ABRAHAM LINCOLN PLAYGROUND
The wisdom –the smoke
licking out of the dark belly,
and seas whose markers slump –
It rejects and employs, suffering through
the turbid upturned graveyard.
Heaven sent apples.
We burned an old car in that part of town.
Luxury is more ornery I suppose.
Danny left through a gate in my hand,
falling love with a stranger’s cat.
I suppose getting rich is out, we said.
That man in the lightning might pull his face off
with a razor and slink back into white.
But that’s fool’s gold, the swift regal schist,
burrowing like an upturned candle
returning its name. Can I now die
so I can have a new moniker? Place weapons
of place in my hands. In fields, a grass blade,
in sofas, a cat on the remote control.
These are the hands, these are the people.
We agreed nighttime was out, and fornication.
A giant seabird perched on the world, a crimson throat.
That little ditty about the swimming vessel of our youth
was acceptable, as were table settings and lawn globes.
We would wear each other’s clothes, but no others.
Ripening them with our juices and axioms.
He whose chorus would be his horse.
What would the neighbors say anyway
to our tousled hair. And maybe a frigate bird
ate my brainstem, who knows.
Careful what you say.
I keep my words moving,
ground between tooth and reframed question.
How many words at your access today—
Are they like two lighthouses
Calling to each other across the bay,
Purling elongated to make sailboats tinkle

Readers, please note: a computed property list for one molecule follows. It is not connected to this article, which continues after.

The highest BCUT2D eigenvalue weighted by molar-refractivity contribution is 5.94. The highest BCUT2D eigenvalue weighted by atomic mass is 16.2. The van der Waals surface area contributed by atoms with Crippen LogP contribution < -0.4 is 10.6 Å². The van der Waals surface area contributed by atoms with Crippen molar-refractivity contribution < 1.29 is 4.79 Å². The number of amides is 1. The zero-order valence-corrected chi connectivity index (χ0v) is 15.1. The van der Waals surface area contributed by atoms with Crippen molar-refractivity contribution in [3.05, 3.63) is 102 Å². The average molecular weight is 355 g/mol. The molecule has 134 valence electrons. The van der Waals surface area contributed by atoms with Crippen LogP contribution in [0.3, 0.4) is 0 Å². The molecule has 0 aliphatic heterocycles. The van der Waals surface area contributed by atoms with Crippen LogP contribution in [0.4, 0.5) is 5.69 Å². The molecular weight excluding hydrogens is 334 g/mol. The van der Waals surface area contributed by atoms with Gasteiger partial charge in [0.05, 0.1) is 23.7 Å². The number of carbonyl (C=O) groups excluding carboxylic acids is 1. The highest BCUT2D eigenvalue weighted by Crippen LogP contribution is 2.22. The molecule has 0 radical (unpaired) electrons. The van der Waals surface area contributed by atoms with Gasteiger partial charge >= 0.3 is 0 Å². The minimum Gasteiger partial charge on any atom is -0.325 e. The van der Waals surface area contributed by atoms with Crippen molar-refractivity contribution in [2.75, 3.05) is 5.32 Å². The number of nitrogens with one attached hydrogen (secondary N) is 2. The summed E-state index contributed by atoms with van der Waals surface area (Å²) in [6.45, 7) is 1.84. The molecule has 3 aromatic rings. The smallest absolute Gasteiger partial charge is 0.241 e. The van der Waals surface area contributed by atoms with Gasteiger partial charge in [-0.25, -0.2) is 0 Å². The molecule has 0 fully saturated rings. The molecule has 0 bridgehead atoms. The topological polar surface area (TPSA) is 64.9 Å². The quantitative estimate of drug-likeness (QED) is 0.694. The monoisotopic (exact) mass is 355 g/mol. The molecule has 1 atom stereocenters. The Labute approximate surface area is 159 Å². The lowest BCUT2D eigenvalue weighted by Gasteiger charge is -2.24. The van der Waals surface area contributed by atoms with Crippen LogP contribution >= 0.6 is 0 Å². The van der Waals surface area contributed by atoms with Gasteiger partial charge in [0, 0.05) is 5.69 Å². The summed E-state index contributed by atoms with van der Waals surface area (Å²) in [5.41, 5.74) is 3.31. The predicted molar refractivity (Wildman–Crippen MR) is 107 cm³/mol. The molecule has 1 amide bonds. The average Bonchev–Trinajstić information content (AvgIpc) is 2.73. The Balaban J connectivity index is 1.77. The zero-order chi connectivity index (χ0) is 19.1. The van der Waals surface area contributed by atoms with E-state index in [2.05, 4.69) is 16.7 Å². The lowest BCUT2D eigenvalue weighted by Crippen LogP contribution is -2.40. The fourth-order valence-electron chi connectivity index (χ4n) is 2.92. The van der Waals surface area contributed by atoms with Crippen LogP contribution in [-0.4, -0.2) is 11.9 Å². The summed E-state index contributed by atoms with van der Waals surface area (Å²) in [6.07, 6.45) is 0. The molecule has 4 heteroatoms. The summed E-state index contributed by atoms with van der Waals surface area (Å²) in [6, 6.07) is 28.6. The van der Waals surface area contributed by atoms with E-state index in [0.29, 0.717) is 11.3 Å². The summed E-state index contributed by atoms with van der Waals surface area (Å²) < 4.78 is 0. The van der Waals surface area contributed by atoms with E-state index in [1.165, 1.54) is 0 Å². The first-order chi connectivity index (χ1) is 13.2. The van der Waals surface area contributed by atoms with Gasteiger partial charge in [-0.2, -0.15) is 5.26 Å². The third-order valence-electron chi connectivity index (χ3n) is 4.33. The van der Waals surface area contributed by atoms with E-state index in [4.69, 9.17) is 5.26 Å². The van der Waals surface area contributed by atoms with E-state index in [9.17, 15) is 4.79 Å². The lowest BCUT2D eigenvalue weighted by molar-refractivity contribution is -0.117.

As they pass unseen?
And what malodorous danger
sets its sights on you,
Hooting and hollering on two jetskis?
I dig a hole in the beach
Until I reach inner water. Into it
I say Rules are meant to be broken,
And then bury that place like I’d bury
My favorite recipe.
I might forget its location
in the zillion grain star chart,
and that would be better;
I couldn’t bring you back there.
from HEARD ANIMAL
The cormorant dipped sea. Wind into shoal of sky.
Sand barks along the sea’s perimeter,
stabbing the old giant goofball, thieving from edges.
I paint my own face on my fist.
It is a poem. I feed it sand,
hold it up and shake its head
at all the powerboats gassing up the gulf.
It coughs. It says a man should not write—
he should rove with animals in his eyes,
rarely speak of them or take them in hand
and say Dang, can you see this? This is it.
See the yellow under those wings? A speculum.
I can’t explain. I make charts of storks,
where they land, how many,
which propels further charts on consumption
of vegetation in such above said storkic areas.
I will leave through the wildest grasses
in your line of sight,
come back bearded and tell you of a kinder place.
You will bring your people there. They will
build on it. We will hate its guts.
My word, Conch.
If it were up to you
would we take risks?
You spiral white
under thousands of years of blue weather
and gold forecasts. Conch,
insistent and quiet, I still love you.
You are who you are,
too old to be solvable by crowds.
How many cars drive
down your beach at night? How many slow
when they hit the waves but keep going.
Have we a record of such erasure?
We keep track of other things:
this is Conch, from Mexico.
The record of what’s missing
in the presence of what’s here.
Coral is blasted out of the swimmers way
where sea and sky meet
and waves are their stitches.
By rusting cannons,
the bartender smokes and waits
for a morning of French
and Italian women, their fuschia sarongs,
cempasuchitl flowers singing from
behind their ears.
Even so, it is still right
behind things, way out in the code
where an array of doubles
waits for word from you Conch,
to take over
each mote’s wobble
through the straits of becoming,
each molecule’s dark flit
and bright stumble.
O this. This is just.
Just this is. My word.
Vincent Zompa lives in Queens, New York. He is the author of the chapbooks Jacket of The Straits (New Michigan Press 2007), The Recife Plectrum (Dusie 2010), and Moonraker (Dusie 2012).